"{1:Take one down and pass it around;Go to the store and buy some more}, {1:#;99;n"+n+"{2:"+o+w+e,a,a-1,--a-1);
It doesn't require the conditional operator either, which is nifty.

That is a thing of beauty.

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Also, I see your 300+ C# entry and raise you 250 (even beats some of the other languages)  biggrin.png

string f="{0:#;;",e=".\n",o="s;s;''} of beer",w=" on the wall",n="o more} bottle",x=n+"{1:"+o;
for(int a=99;a>=0;)System.Console.WriteLine(f+'N'+x+w+", "+f+'n'+x+e+
"{1:Take one down and pass it around;Go to the store and buy some more}, {1:#;99;n"+n+"{2:"+o+w+e,a,a-1,--a-1);

It doesn't require the conditional operator either, which is nifty.

You, sir, just blew my mind

Mind-Blown.jpg

 

Edit: this thread needs to be somewhere where I can upvote... I'm learning all sorts of tricks in this wide variety of languages.

Edited by Cornstalks

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Also, I see your 300+ C# entry and raise you 250 (even beats some of the other languages)  biggrin.png
string f="{0:#;;",e=".\n",o="s;s;''} of beer",w=" on the wall",n="o more} bottle",x=n+"{1:"+o;
for(int a=99;a>=0;)System.Console.WriteLine(f+'N'+x+w+", "+f+'n'+x+e+
"{1:Take one down and pass it around;Go to the store and buy some more}, {1:#;99;n"+n+"{2:"+o+w+e,a,a-1,--a-1);

It doesn't require the conditional operator either, which is nifty.

 

 

What? Wait... what? Can somebody translate that for me, because some things I didn't see yet in C# (or I saw but didn't have the need to use hence forgot it).

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What? Wait... what? Can somebody translate that for me, because some things I didn't see yet in C# (or I saw but didn't have the need to use hence forgot it).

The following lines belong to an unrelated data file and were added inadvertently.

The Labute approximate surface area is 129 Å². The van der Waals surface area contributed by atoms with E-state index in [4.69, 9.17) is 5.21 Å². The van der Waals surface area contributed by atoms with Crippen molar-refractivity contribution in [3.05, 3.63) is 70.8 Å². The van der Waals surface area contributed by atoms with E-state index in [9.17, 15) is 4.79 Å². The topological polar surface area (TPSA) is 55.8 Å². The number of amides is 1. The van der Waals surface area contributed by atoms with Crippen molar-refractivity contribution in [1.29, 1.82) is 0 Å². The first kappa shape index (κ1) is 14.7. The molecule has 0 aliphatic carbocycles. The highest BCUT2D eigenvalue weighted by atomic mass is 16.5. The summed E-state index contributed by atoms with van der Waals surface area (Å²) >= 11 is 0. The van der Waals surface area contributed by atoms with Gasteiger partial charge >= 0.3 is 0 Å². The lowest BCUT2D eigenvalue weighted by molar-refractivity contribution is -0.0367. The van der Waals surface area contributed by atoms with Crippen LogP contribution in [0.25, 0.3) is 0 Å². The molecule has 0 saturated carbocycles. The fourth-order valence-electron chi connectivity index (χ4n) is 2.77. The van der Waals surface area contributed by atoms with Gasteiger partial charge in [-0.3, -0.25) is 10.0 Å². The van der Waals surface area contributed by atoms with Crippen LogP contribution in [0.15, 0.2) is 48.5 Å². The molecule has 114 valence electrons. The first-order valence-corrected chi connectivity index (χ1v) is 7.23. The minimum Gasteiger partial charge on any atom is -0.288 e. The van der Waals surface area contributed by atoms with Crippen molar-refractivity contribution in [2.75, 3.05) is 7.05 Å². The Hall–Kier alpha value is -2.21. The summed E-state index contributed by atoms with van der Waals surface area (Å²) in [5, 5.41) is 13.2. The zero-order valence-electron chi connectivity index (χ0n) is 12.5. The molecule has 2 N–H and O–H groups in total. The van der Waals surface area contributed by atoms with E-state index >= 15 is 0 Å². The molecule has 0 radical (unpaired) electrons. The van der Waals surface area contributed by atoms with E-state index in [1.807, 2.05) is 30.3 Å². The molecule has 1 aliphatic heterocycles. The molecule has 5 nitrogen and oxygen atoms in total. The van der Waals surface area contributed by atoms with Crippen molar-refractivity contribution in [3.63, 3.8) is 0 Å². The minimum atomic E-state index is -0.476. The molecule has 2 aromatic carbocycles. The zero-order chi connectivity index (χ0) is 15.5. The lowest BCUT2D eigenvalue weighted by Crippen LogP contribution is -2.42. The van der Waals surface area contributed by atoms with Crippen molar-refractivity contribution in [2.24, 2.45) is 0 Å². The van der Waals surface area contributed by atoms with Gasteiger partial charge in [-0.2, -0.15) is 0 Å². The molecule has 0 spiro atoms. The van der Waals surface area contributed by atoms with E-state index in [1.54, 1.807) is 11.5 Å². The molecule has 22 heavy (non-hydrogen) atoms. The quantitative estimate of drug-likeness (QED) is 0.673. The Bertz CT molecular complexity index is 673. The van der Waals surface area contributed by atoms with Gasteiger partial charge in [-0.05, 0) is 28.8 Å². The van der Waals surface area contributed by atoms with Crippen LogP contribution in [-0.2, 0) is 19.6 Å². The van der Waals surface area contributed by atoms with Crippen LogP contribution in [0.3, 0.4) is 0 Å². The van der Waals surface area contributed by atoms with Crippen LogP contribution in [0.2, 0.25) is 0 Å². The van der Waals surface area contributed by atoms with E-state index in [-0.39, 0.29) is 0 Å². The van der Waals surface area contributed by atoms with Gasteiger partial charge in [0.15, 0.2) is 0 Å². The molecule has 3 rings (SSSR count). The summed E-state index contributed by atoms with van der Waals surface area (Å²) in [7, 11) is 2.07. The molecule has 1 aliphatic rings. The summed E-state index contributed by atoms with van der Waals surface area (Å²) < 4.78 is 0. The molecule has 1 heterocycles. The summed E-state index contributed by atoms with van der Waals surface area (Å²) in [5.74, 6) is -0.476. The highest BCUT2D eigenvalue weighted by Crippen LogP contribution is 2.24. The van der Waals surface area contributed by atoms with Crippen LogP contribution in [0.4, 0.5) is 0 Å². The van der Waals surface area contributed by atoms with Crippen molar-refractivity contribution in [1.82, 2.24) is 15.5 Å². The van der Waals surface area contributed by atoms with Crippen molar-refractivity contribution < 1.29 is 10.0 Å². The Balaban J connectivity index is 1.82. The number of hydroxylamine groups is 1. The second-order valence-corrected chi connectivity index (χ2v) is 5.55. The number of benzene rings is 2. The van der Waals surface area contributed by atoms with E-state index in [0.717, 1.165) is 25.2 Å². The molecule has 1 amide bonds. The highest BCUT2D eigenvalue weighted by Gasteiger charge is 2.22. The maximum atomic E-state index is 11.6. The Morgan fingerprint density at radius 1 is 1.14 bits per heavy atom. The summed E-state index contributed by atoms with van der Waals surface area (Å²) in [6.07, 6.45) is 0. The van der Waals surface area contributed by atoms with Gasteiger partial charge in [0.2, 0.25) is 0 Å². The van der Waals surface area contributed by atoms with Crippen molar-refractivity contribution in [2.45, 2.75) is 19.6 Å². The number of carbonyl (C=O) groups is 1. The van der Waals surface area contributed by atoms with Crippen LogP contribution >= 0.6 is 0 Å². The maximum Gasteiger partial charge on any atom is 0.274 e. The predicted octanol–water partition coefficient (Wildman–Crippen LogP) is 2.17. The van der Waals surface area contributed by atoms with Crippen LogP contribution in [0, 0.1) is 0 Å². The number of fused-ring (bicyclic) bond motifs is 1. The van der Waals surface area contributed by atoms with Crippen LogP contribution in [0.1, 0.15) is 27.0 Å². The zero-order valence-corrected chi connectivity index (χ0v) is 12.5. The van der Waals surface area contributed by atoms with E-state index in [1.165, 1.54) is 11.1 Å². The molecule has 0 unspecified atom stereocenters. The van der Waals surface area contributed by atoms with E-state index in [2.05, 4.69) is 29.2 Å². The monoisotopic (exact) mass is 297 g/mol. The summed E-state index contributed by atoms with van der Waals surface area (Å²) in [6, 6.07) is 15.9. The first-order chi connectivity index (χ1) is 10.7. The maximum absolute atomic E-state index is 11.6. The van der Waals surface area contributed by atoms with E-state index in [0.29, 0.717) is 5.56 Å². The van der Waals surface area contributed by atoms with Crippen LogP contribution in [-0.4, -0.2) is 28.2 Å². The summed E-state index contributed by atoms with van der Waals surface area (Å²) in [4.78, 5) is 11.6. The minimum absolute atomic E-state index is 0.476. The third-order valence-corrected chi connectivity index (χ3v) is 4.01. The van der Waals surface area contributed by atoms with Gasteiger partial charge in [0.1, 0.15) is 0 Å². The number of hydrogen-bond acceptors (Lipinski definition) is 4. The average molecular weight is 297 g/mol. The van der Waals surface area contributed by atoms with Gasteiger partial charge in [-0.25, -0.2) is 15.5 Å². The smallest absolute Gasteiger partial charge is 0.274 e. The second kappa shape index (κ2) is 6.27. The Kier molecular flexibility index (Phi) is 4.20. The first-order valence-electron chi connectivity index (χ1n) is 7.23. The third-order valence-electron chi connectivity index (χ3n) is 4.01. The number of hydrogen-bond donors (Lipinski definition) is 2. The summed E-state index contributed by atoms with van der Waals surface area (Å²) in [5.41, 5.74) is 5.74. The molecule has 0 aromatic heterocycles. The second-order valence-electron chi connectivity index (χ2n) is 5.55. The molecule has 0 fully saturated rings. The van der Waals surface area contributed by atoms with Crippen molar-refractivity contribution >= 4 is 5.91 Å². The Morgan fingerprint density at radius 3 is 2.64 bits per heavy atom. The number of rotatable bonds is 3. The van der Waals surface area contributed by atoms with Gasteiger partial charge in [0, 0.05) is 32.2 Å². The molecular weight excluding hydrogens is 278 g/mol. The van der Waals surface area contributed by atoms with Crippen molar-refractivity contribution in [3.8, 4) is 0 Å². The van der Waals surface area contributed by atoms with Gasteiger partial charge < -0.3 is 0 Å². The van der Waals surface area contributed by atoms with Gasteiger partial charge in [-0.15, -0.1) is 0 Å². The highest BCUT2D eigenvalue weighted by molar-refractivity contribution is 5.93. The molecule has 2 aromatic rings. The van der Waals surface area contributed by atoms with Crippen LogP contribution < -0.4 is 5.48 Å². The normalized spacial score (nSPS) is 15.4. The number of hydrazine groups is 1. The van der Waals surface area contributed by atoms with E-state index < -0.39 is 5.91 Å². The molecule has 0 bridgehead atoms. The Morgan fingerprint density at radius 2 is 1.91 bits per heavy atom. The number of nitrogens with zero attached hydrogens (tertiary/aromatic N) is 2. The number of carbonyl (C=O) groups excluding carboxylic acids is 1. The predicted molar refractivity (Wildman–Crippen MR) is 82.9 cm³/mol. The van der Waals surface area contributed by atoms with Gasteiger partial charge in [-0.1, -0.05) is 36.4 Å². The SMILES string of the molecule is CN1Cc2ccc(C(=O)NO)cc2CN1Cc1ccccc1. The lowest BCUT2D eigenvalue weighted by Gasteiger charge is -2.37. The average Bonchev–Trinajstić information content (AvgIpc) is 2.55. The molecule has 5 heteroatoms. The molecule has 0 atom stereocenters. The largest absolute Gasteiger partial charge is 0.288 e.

It's mostly some very clever applications of string formatting.

 

That said, Mike clearly knows way more fun facts about string formatting than I do :)

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What? Wait... what? Can somebody translate that for me, because some things I didn't see yet in C# (or I saw but didn't have the need to use hence forgot it).

It's mostly some very clever applications of string formatting.

 

That said, Mike clearly knows way more fun facts about string formatting than I do smile.png

 

 

Oh, the things you learn by trawling through the MSDN documentation at random :)   So many bits of the BCL are completely unknown to most people.

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Thanks for thorough explanation. I'm still stunned at that "black magic", and I believe I won't ever have to use that kind of formatting XD

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It's actually pretty common in business applications. Sometimes people want negatives done with parenthesis around them, or instead of displaying a 0, a single dash. For rich text formatting it's also common to also specify color as part of these, so you can have something like negatives also be red. 

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n=:<'no more'
a=:(n,~<1)0}(>:(;"0)+)i.99
b=:<'bottles of beer'
o=:<'on the wall'
t=:<'take one down, pass it around'
c=:(99#b),"0~{."1 a
(|.c,"1 o,"1 c,"1 t,"1(}."1 a),"1 b,o),o,~b,~n,b,o,n,b,'go to the store and buy some more';99
 
201 non-whitespace, 230 whitespace characters in J. I could probably get it shorter but I've already forgotten how it works.

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I've got a Python3 solution of 160 non-whitespace characters or 162 if you count whitespace:

 

[source]import urllib.request,re

print(re.sub('<br/?> ?','\n',re.sub('</p>\n?<p>','\n\n',urllib.request.urlopen('http://goo.gl/PEeK').read().decode('utf-8')[3592:-1028])))[/source]

 

Requires an internet connection wink.png

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This was my best attempt, without looking at any of the others: 232/261* characters in Ruby
 
def b(i,c)"#{i==0? "#{c==1? ?N:?n}o more":i} bottle#{i==1?'':?s} of beer"end
def w(i,c)b(i,c)+" on the wall"end
99.downto(0){|i|puts "#{w(i,1)}, #{b(i,0)}.\n#{i>0? "Take one down and pass it around, #{w(i-1,0)}":"Go to the store and buy some more, #{w(99,0)}"}."}
It might be a mild case of delirium, but I think I can still almost read it!

[edit: * 261 total characters, the "non whitespace" site tells me 232] Edited by rip-off

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You blew my 250 non white space code right out of the water ( Ruby ) !!

Right now I am seeing if I can abuse Python 2.7 into submission, but I see it's going to be tough to get under 218